Honking echoed throughout the city on Saturday as Long Beachers found new ways to protest and show unity in the midst of nationwide demonstrations over the killing of George Floyd in Minneapolis.
Those calling for justice against police brutality chose to move on wheels Saturday morning–– bikes being their method of transportation–– as a “unity ride” protest formed just outside the Aquarium of the Pacific.
Taja Edwards, the ride’s organizer, wanted to bring Long Beach residents together in an active way while shining a light on police brutality.
“I believe that protesting is necessary, but I don’t necessarily believe is transformative in the sense that legislation will still need to be passed,” Edwards said, “but this is one way that we can bring people together and get them some fresh air.”
Edwards decided to organize the bike ride in remembrance not only of black lives lost to police violence, but for her grandfather, who recently died from coronavirus. The best way she could remember her grandfather’s memory is on her bike, Edwards said.
The group cycled a 6-mile loop around the aquarium, down toward Shoreline Park and through portions of the Pike shopping center.
Mother and daughter Michelle and Nicole Rodriguez said they wanted to “do something positive” and bring awareness to the conversation of racial injustice–– all the while getting in exercise, which they believe is crucial as the health pandemic drags on.
“We felt it was important to be part of something positive,” Michelle said. “It’s not OK for racism to exist, and we shouldn’t be looking at each other’s colors. We should just be looking at each other as humans loving one another— respecting one another.”
“We ride for George Floyd, we ride for Breonna Taylor, we ride for Ahmaud Arbery,” Edwards said as she leads the riders down Shoreline Park. pic.twitter.com/OKsuRnrIHD
— Sebastian Echeverry (@onlyc_bass5) June 6, 2020
More protests took place as the day went on.
At least 50 to 100 motorists participated in a “Car Caravan for Black Lives” that began near Hughes Middle School in Bixby Knolls at 2 p.m.
Wow. I’m a bad guesser but I’m gonna say there are at least 50-100 cars wrapping around Hughes Midde School in Bixby Knolls getting ready for the Car Caravan for Black Lives. And the line is growing. They will be rolling out at 2pm. @LongBeachPost pic.twitter.com/V7uxCDz8lq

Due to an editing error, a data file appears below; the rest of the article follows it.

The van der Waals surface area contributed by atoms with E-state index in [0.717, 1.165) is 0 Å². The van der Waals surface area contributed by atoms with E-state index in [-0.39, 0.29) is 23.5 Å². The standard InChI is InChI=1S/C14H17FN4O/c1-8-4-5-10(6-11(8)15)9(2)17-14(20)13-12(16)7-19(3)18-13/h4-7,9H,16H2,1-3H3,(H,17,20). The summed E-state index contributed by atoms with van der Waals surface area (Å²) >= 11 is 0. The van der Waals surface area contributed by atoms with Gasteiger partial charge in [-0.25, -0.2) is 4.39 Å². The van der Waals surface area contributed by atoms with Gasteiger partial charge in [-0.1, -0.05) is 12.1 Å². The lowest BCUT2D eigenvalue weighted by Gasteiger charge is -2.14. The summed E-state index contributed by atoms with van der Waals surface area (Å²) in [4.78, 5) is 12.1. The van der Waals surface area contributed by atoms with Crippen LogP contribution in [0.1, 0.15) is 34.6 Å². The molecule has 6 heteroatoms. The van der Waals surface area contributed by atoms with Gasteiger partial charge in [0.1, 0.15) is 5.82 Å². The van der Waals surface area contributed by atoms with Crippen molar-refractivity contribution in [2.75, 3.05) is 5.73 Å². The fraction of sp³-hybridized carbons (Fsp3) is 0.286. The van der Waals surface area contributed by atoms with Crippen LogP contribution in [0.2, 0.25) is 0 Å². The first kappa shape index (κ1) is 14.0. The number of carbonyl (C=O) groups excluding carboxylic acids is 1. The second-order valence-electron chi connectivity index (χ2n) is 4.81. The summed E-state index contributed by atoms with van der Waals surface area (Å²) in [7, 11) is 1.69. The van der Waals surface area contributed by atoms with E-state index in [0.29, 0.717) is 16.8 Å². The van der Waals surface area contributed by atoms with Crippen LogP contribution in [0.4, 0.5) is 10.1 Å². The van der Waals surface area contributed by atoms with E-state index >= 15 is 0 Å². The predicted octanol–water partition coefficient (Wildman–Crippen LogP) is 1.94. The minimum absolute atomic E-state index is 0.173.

— Stephanie Rivera (@StephRivera88) June 6, 2020
The automobile theme stuck with other demonstrations as a caravan of dozens of cars made its way down Ocean Boulevard.
The occupants carried signs in support of Black Lives Matter and denounced police violence.
Car protest just drove by on Ocean with lots of honking. I caught the tail end of it pic.twitter.com/0ah5avJIfq
— Valerie Osier (@ValerieOsier) June 6, 2020
In Signal Hill, roughly 200 people lined Cherry Avenue near Signal Hill Park Saturday, chanting “no justice, no peace.”
— Melissa Evans (@MelissaEvansLBP) June 6, 2020
The previous night, Downtown Long Beach experienced yet another mass protest, with thousands marching through the streets taking up almost every inch of pavement. Police motorcycles and cruisers were seen traveling parallel to the protesters’ path, but they maintained a visibly far distance throughout the demonstration.
Support our journalism.
Hyperlocal news is an essential force in our democracy, but it costs money to keep an organization like this one alive, and we can’t rely on advertiser support alone. That’s why we’re asking readers like you to support our independent, fact-based journalism. We know you like it—that’s why you’re here. Help us keep hyperlocal news alive in Long Beach.